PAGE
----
The Return Poem by Philip James Bailey

The Return



They come, from the ends of the earth,
White with its aged snows;
From the bounding breast of the tropic tide,
Where the day--beam ever glows;--
From the east where first they dwelt,
From the north, and the south, and the west,
Where the sun puts on his robe of light,
And lays down his crown to rest.

Out of every land they come--
Where the palm triumphant grows,
Where the vine overshadows the roofs and the hills,
And the gold orbed orange glows;
Where the olive and fig--tree thrive,
And the rich pomegranates red,
Where the citron blooms, and the apple of ill
Bows down its fragrant head.

From the lands where the gems are born--
Opal and emerald bright;
From shores where the ruddy corals grow,
And pearls with their mellow light;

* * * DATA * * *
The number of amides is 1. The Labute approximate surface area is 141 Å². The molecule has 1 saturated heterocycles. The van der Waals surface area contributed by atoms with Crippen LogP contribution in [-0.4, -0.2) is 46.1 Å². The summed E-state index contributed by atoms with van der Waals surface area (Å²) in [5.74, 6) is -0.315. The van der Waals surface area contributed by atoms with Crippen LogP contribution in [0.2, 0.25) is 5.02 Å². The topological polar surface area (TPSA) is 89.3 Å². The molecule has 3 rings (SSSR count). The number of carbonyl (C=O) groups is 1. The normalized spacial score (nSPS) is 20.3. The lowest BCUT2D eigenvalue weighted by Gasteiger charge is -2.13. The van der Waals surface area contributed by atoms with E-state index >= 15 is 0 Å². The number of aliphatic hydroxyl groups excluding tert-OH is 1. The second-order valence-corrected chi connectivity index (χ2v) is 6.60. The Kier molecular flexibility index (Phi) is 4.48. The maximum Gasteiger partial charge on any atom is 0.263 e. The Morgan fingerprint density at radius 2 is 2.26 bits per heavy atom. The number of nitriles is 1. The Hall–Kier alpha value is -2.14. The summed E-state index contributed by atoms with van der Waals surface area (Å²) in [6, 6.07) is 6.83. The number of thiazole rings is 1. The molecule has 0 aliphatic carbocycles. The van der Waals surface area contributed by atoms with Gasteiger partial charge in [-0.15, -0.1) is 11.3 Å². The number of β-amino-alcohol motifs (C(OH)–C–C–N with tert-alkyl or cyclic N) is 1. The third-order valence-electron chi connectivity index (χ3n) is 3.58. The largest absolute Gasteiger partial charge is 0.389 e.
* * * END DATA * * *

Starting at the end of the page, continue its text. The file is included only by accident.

Where silver and gold are dug,
And the diamond rivers roll,
And the marble white as the still moonlight
Is quarried, and jetty coal;--

They come--with a gladdening shout;
They come--with a tear of joy;
Father and daughter, youth and maid,
Mother and blooming boy.
A thousand dwellings they leave,
Dwellings--but not a Home;
To them there is none but the sacred soil,
And the land whereto they come.

And the Temple again shall be built,
And filled as it was of yore;
And the burden be lift from the heart of the world,
And the nations all adore;
Prayers to the throne of Heaven
Morning and eve shall rise,
And unto and not of the Lamb
Shall be the sacrifice.

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